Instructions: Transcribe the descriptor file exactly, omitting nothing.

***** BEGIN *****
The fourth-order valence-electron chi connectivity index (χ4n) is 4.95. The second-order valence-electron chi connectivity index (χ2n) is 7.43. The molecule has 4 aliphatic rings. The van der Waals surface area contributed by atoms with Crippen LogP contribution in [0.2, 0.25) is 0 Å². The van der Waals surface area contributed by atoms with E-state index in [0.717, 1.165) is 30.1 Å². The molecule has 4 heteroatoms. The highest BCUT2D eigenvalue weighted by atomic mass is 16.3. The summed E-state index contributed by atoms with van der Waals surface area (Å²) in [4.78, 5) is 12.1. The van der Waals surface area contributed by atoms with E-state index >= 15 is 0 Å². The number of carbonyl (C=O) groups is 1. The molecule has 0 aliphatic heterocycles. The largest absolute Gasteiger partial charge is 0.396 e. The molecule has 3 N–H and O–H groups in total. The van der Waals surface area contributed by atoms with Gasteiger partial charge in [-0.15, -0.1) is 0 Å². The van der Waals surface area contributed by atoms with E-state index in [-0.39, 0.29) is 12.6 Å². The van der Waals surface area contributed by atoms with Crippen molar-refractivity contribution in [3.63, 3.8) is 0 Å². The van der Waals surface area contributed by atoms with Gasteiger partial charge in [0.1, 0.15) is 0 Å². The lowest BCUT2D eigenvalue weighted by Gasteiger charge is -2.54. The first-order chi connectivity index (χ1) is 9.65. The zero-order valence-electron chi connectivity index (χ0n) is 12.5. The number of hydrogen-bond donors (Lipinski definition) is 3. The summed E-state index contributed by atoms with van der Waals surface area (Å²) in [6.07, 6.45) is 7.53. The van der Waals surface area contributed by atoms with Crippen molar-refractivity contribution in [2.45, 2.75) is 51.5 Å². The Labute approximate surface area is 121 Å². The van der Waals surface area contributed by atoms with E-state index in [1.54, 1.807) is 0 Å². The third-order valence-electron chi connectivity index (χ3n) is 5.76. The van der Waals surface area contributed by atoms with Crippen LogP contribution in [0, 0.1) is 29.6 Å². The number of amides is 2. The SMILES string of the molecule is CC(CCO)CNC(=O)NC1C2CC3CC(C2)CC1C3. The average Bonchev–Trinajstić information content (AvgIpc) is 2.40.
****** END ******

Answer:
The fourth-order valence-electron chi connectivity index (χ4n) is 4.95. The second-order valence-electron chi connectivity index (χ2n) is 7.43. The molecule has 4 aliphatic rings. The van der Waals surface area contributed by atoms with Crippen LogP contribution in [0.2, 0.25) is 0 Å². The van der Waals surface area contributed by atoms with E-state index in [0.717, 1.165) is 30.1 Å². The molecule has 4 heteroatoms. The highest BCUT2D eigenvalue weighted by atomic mass is 16.3. The summed E-state index contributed by atoms with van der Waals surface area (Å²) in [4.78, 5) is 12.1. The van der Waals surface area contributed by atoms with E-state index >= 15 is 0 Å². The number of carbonyl (C=O) groups is 1. The molecule has 0 aliphatic heterocycles. The largest absolute Gasteiger partial charge is 0.396 e. The molecule has 3 N–H and O–H groups in total. The van der Waals surface area contributed by atoms with Gasteiger partial charge in [-0.15, -0.1) is 0 Å². The van der Waals surface area contributed by atoms with E-state index in [-0.39, 0.29) is 12.6 Å². The van der Waals surface area contributed by atoms with Crippen molar-refractivity contribution in [3.63, 3.8) is 0 Å². The van der Waals surface area contributed by atoms with Gasteiger partial charge in [0.1, 0.15) is 0 Å². The lowest BCUT2D eigenvalue weighted by Gasteiger charge is -2.54. The first-order chi connectivity index (χ1) is 9.65. The zero-order valence-electron chi connectivity index (χ0n) is 12.5. The number of hydrogen-bond donors (Lipinski definition) is 3. The summed E-state index contributed by atoms with van der Waals surface area (Å²) in [6.07, 6.45) is 7.53. The van der Waals surface area contributed by atoms with Crippen molar-refractivity contribution in [2.45, 2.75) is 51.5 Å². The Labute approximate surface area is 121 Å². The van der Waals surface area contributed by atoms with E-state index in [1.54, 1.807) is 0 Å². The third-order valence-electron chi connectivity index (χ3n) is 5.76. The van der Waals surface area contributed by atoms with Crippen LogP contribution in [0, 0.1) is 29.6 Å². The number of amides is 2. The SMILES string of the molecule is CC(CCO)CNC(=O)NC1C2CC3CC(C2)CC1C3. The average Bonchev–Trinajstić information content (AvgIpc) is 2.40.